I followed the (excellent) three step guide to overclocking i3/i5/i7 on here. It's the first time I've overclocked "methodically" and only my second overclock ever. Still; although I'm not very experienced, I sincerely don't see the logic in the statements that a BCLK overclock is bad, because it will overclock other components, introduce variables, etc. When it's isolated "as best as it can be" in the BIOS and goes up to 200 easily, what would be the harm done, then how should it suddenly become an issue to raise it by 10 more than the default value, which is what I've seen implied over and over. Even talks about USB bus speeds being affected. I would assume this argument stems from maybe other, more finnicky chipsets or from people who just try stuff and get annoyed that it fails being a bit eager to blame the tools.

Other arguments I do see a valid point in, for instance in increasing the air temperature inside the case since other components will be overclocked and contribute to the heat build up.

But probably what I most seek clarification on is; does it matter? I understand QPI, I get how the BCLK is different from FSB (direct memory control and 3 channels was the factor in my purchase of an LGA1366 board in 2008 or thereabouts), but does it really give me a noticable performance increase anyways? I should add, that my GPU seems to definitely be the bottleneck of my system, so any (worthwhile) increase on that aspect would be welcome.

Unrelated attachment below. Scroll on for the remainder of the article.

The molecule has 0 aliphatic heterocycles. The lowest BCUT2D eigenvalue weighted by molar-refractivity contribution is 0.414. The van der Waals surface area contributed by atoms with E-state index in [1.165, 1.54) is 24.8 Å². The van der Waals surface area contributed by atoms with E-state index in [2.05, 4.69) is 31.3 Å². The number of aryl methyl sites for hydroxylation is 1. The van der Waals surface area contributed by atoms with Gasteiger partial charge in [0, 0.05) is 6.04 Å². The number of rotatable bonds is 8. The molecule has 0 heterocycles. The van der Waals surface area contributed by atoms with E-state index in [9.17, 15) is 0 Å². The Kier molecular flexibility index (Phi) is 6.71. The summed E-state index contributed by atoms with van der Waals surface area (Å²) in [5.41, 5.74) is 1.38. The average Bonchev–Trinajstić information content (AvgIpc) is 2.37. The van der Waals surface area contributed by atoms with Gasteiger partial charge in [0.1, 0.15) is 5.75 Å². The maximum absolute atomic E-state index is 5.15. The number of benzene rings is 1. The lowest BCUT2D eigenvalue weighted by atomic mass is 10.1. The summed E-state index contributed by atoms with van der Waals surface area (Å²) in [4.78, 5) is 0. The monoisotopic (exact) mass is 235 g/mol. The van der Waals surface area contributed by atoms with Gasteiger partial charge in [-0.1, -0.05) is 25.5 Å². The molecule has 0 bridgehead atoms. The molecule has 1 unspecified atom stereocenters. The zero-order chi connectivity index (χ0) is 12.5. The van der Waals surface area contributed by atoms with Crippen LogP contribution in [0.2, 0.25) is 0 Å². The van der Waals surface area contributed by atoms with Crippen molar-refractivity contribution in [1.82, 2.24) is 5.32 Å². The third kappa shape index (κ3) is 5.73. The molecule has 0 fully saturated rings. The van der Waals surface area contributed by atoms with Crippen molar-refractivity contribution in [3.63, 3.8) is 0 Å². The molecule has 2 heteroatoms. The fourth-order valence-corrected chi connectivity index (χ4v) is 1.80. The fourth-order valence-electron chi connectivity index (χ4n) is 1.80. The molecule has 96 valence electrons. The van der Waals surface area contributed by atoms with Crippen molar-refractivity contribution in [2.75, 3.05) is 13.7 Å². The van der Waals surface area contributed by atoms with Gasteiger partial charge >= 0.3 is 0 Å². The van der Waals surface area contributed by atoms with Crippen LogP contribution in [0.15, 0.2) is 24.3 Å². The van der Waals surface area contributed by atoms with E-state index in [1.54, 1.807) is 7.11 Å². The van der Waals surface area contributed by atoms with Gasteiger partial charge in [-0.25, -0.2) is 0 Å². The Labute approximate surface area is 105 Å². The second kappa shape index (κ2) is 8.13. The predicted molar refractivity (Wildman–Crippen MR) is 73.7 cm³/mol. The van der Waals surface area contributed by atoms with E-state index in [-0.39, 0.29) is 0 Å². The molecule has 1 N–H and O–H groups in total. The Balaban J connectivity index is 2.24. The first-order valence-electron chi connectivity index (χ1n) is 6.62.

I'll drop some background in, for those who are interested or in case it's needed to answer the questions
Having always been uninterested in overclocking, I happily ran my i7 920 for years and years. Best value-for-money system I ever build, by far. In the summer or autumn of last year, it was starting to show it's age in relation to new titles though, and I though I'd try and mend that by overclocking the CPU. I did, and it worked fine. I just overclocked it very simply by raising the BCLK from 133 to 166, rebooting and enjoying. It probably shouldn't even have worked, but the system performed nice and stable for 8-9 months. I didn't feel like fine tuning anything when the result was miles better than expected - I felt I had struck gold. It also drastically improved my gaming experience, most notably The Division increasing from 20 FPS to 50 FPS, effectively turning the table so that my bottleneck went from CPU to GPU.

I now replaced my i7-920 2,66 GHz @ 3,5 GHz with a Xeon X5690 3,46 GHz currently @ 4,0 GHz. Nothing was wrong with the i7, I just felt like trying an upgrade to see if it'd help a drop in FPS I got from increasing screen resolution in games from 1920x1080 to 3840x1080 due to a new monitor. As I could find a X5690 cheap, I decided to try it, but this time with the goal of overclocking right from the start. I rely on my PC for work and play, so getting "drastic" with overclocking doesn't feel right if a mistake will be very inconvinient and really costly.